I have taken a small break from blogging due to some unforeseen events that I had to take care of first. Now I am back and decided to write about a subject that I’ve been thinking about for what seems to be the longest time. Food labels.
It appears that food manufacturers tend to make food labels claims that need to be taken with a grain of salt. In other words, plain misleading. I will go over a few of these.
1. ‘Healthy’ Food.
What exactly is ‘healthy’? Raise your hands if you know the answer. Food and Drug Administration is baffled about this and is looking for the public input.
Most of the claims about general categories of foods, such as fruit and vegetables to maintain good health are actually dietary guidance rather than health claims, hence not subject to authorization by FDA. Therefore, food manufacturers can state whatever they please in order to promote their products and this is largely unregulated.
Sounds confusing? You are not alone.
FDA is currently in the process of redefining nutritional claims on food labeling, and is working on an updated definition of ‘healthy’.
I’ve always been big on checking Nutrition Facts Panels when buying just about anything. The first thing I’m looking for is carbs. The next is fat content, and after that, an expiration date. Haven’t noticed too many folks do the same, though. Most of them just grab a gallon of milk and out on their merry way. I on the other hand, want to make sure that the milk won’t go bad on me in a few days. It may be just me.
By the way, fat content in milk is to be discussed later.
In fact, you can’t rely on what some if not all food labels claim. Statements such as ‘healthy’, ‘low fat’ or ‘good source’ of this substance or the other can turn out to be a sales gimmick that is intended to nothing more than to sell a product. I’ve always had a nagging feeling that all that the food labels are trying to accomplish is to sell me something. Such as for example, ‘vitamin water’ sounds like a pure sales pitch. Or ‘smart chicken’ as was recently advertised in a local grocery store flyer, priced at mere $5 for a pound and two ounces. Or ‘premium’ anything.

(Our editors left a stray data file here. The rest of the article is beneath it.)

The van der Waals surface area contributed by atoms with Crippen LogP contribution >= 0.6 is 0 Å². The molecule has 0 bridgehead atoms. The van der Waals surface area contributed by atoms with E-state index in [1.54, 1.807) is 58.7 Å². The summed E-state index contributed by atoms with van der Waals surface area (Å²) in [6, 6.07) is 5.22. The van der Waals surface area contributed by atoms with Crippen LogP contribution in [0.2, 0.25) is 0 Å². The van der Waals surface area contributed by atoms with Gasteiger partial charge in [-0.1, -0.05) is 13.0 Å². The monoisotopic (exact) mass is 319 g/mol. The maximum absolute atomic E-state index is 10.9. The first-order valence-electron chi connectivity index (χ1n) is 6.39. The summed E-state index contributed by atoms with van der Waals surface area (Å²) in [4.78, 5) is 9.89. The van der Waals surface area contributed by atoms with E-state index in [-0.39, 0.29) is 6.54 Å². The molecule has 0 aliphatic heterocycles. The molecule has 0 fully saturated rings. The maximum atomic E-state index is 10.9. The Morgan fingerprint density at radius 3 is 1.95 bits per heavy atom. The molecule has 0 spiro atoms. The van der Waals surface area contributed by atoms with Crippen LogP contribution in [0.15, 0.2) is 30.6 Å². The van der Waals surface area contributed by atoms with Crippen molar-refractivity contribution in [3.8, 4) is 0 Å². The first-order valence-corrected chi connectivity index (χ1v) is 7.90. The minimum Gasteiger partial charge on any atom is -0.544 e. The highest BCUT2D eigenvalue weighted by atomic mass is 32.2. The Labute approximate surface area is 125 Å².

Of course, all of these have a price tag attached accordingly.
Does celery ever come in a variety that is not crisp? Farmer’s Market — come on now, it’s just a name of a company. Seedless cucumbers — what is the point? I understand seedless watermelon but cukes, of all things? Give me a break.
Dietitian Pick — now this is creative. A real dietitian came along and picked this head of iceberg lettuce. I know that is right.
2. All Natural.
I don’t know who coined this term but FDA doesn’t define it. This means that food makers can do as they please and won’t get in trouble. It leaves lots of room for interpretation every which way. For example, if a food is labeled natural, it can still contain high fructose syrup — high carbs — while the food makers claim that since it comes from corn, it’s ‘healthy’.
Natural chicken can be actually injected with sodium or saltwater in a process called plumping. This is done in order to enhance flavor and, you guessed it, to increase weight of the meat before it’s sold. If this is done, the label will state “flavored with up to 10% of a solution” or “up to 15% chicken broth.”
In fact, it is very rare that a package of meat or chicken comes with a Nutrition Label printed on it; most of the time there’s none. I checked a package of chicken thighs that I had bought earlier today; it does have a Nutrition Label on the bottom but you need to flip it over in order to see it. Once the label is not in the plain view, I take it most folks won’t bother to look for it. Mine happened to have it and it doesn’t state anything about added solution or broth. Now that I know, I can’t help but wonder about meat purchased at the deli counter — it doesn’t even come with a nutrition label. This is something that had never occurred to me up until now.
Consuming too much salt can lead to high blood pressure and other problems, especially for those who were told to cut down on salt intake. Buy plumped chicken and you’d be looking for trouble, albeit inadvertently.
How I wish that I had my own chicken farm.
In part 1, I have discussed the use of ‘healthy’ and ‘all natural’ statements on the food labels. Now I will talk about the labels that claim low or no fat or sugar.
3. No Sugar Added.
This sounds rather confusing, because it prompts you to think that the product contains no sugar at all. If you have diabetes, you might want to buy it for this very reason. Now wait a minute.